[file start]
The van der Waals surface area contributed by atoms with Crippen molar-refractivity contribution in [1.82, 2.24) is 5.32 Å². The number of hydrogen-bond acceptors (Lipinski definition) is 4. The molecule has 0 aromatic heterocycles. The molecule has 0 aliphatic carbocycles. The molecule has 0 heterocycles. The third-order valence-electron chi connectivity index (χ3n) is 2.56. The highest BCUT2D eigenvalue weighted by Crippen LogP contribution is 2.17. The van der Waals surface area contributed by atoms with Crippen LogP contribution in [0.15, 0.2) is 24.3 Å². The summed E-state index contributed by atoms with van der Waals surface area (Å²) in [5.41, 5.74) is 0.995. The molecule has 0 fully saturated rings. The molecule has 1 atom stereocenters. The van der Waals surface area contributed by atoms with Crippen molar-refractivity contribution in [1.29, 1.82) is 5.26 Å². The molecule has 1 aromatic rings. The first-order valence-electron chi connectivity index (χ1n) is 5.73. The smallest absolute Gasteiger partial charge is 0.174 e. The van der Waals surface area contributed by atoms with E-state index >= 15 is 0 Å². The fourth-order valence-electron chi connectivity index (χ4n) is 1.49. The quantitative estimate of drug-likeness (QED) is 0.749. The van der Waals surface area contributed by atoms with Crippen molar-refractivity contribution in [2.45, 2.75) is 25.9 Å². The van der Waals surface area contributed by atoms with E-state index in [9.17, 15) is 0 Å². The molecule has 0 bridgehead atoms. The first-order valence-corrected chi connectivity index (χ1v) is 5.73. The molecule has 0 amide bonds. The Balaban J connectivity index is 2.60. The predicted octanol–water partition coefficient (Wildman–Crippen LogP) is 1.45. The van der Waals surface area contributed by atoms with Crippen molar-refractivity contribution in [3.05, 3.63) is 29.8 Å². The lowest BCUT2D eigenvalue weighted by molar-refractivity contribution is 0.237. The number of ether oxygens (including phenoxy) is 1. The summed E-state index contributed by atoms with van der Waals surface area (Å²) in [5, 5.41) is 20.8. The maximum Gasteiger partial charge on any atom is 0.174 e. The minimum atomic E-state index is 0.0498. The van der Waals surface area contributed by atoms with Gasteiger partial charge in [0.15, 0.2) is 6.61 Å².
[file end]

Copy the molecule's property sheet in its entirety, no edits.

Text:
The van der Waals surface area contributed by atoms with Crippen molar-refractivity contribution in [1.82, 2.24) is 5.32 Å². The number of hydrogen-bond acceptors (Lipinski definition) is 4. The molecule has 0 aromatic heterocycles. The molecule has 0 aliphatic carbocycles. The molecule has 0 heterocycles. The third-order valence-electron chi connectivity index (χ3n) is 2.56. The highest BCUT2D eigenvalue weighted by Crippen LogP contribution is 2.17. The van der Waals surface area contributed by atoms with Crippen LogP contribution in [0.15, 0.2) is 24.3 Å². The summed E-state index contributed by atoms with van der Waals surface area (Å²) in [5.41, 5.74) is 0.995. The molecule has 0 fully saturated rings. The molecule has 1 atom stereocenters. The van der Waals surface area contributed by atoms with Crippen molar-refractivity contribution in [1.29, 1.82) is 5.26 Å². The molecule has 1 aromatic rings. The first-order valence-electron chi connectivity index (χ1n) is 5.73. The smallest absolute Gasteiger partial charge is 0.174 e. The van der Waals surface area contributed by atoms with E-state index >= 15 is 0 Å². The fourth-order valence-electron chi connectivity index (χ4n) is 1.49. The quantitative estimate of drug-likeness (QED) is 0.749. The van der Waals surface area contributed by atoms with Crippen molar-refractivity contribution in [2.45, 2.75) is 25.9 Å². The van der Waals surface area contributed by atoms with E-state index in [9.17, 15) is 0 Å². The molecule has 0 bridgehead atoms. The first-order valence-corrected chi connectivity index (χ1v) is 5.73. The molecule has 0 amide bonds. The Balaban J connectivity index is 2.60. The predicted octanol–water partition coefficient (Wildman–Crippen LogP) is 1.45. The van der Waals surface area contributed by atoms with Crippen molar-refractivity contribution in [3.05, 3.63) is 29.8 Å². The lowest BCUT2D eigenvalue weighted by molar-refractivity contribution is 0.237. The number of ether oxygens (including phenoxy) is 1. The summed E-state index contributed by atoms with van der Waals surface area (Å²) in [5, 5.41) is 20.8. The maximum Gasteiger partial charge on any atom is 0.174 e. The minimum atomic E-state index is 0.0498. The van der Waals surface area contributed by atoms with Gasteiger partial charge in [0.15, 0.2) is 6.61 Å².